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Port of Hay Point Lookout

Hay Point, Mackay Area

The Port of Hay Point, 30 kilometres south of Mackay, is one of the biggest and most efficient coal ports in the world. The Port Administration building features a public viewing gallery offering fantastic views of the two coal terminals.

From the viewing area you will see two separate coal terminals - the Dalrymple Bay Coal Terminal and the Hay Point Services Coal Terminal. The terminals are operated independently, each one comprises rail unloading equipment, stockpiles with stacking and reclaiming equipment, conveyors and ship loaders on off-shore wharves.

Together the two terminals serve the mines of Central Queensland. The mines are linked to the port terminals through an integrated rail-port network. Both terminals have purpose-built in-loading facilities, on-shore stockpile yards and off-shore wharves.

Loading takes place on a 24 hours per day, 365 days per year basis - over 5,000 ships have departed Dalrymple Bay since the terminal was opened in 1983 and over 7,300 ships from Hay Point since it's opening in 1970.

Facilities

  • Car park
Horyu Maru Drive
Hay Point, Mackay Area
Queensland
Australia

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Bees on Keswick Island

Keswick Island, Mackay Area
Free Entry
Keswick Island is home to thriving hives of purebred Caucasian bees. Unlike bees on the Australian mainland, these bees are free of many other diseases and are sometimes used as breeding stock for the mainland colonies.

Birdwatching on Keswick Island

Keswick Island, Mackay Area
Free Entry
Keswick Island is a bird watcher's paradise. The island is home to many different bird species, with sightings of at least 33 different birds documented to date - an impressive variety for an island of Keswick's size.

Wallabies on the Beach at Cape Hillsborough

Cape Hillsborough, Mackay Area
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Cape Hillsborough National Park, approximately 45 minutes north of Mackay, is where you'll find rainforest meets the shoreline, volcanic headlands, eucalypt forests home to koalas and kookaburras and prehistoric rock formations.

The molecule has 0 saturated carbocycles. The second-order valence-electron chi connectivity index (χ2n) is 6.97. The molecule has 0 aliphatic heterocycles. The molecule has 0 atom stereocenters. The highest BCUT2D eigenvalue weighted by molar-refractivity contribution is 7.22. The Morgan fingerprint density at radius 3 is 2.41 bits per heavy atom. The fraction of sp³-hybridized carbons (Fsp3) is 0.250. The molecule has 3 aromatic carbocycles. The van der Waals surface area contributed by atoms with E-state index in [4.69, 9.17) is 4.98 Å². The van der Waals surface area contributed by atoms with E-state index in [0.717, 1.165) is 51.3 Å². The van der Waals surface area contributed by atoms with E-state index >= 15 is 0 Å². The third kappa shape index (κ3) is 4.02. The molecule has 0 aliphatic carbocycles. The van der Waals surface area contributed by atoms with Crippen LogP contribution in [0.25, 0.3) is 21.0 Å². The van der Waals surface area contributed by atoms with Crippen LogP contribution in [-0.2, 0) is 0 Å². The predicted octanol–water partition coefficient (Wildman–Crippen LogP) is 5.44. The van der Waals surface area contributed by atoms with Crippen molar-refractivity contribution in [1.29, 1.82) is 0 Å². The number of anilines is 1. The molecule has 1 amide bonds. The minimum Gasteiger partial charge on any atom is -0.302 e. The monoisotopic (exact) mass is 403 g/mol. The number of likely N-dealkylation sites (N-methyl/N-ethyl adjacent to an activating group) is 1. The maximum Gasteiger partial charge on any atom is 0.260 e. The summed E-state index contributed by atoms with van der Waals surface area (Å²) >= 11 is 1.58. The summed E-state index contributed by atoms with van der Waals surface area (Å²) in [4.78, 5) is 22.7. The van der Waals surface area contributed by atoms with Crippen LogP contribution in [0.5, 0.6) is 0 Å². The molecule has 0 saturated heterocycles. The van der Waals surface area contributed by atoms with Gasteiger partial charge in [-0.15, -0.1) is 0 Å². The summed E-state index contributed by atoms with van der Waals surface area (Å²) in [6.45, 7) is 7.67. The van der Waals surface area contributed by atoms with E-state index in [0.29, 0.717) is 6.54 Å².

Whale Watching on Keswick Island

Keswick Island, Mackay Area
Free Entry
Humpback Whales can be frequently seen around Keswick Island during their annual migration through the Whitsundays between the months of July to September. Seeing the whales frolicking nearby, or guiding a newborn calf through the protected waters of Egremont Passage, is a truly magical experience.

Hibiscus Coast

Cape Hillsborough, Mackay Area
Free Entry
Waking to greet the spectacular ocean sunrise is the best way to become truly immersed in the ruggedly natural paradise of the Hibiscus Coast. 20 kilometres north of Mackay lies the Hibiscus Coast which includes the delightful seaside towns of Seaforth, Halliday Bay, Ball Bay and Cape Hillsborough.

South Cumberland Islands National Park

St Bees Island, Mackay Area
Free Entry
This park has been impacted by recent severe weather events in Queensland. Please check park alerts for the latest information on access, closures and conditions. South Cumberland Islands National Park encompasses nine islands.

Smalleys Beach

Cape Hillsborough, Mackay Area
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Smalleys Beach is situated approximately 35 kilometres north of Mackay and is part of the Hibiscus Coast. This secluded beach is also located in the Cape Hillsborough National Park and offers limited camping sites.

Scuba Diving on Keswick Island

Keswick Island, Mackay Area
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Keswick Island is a stepping stone to numerous exciting and diverse dive sites. Boat and shore dives can be hand-picked to match the abilities of divers. Shallow-depth shore dives can allow you to explore the spectacular reef, discover shipwrecks that lie off the shores or indulge in great night diving.
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The Cremer was a 50 metre passenger and cargo ship that was employed in trading with Indonesia, Singapore and China. It ran aground off St Bees Island (nearby Keswick Island) during a major storm in September 1943.
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The Singapore was bound for Sydney from Hong Kong when she struck what is now called 'Singapore Rock' sometime in January 1877. Fortunately, no lives were lost. The Singapore was a 964 ton single screw steamer with a length of 87 metres and a width of 10 metres.
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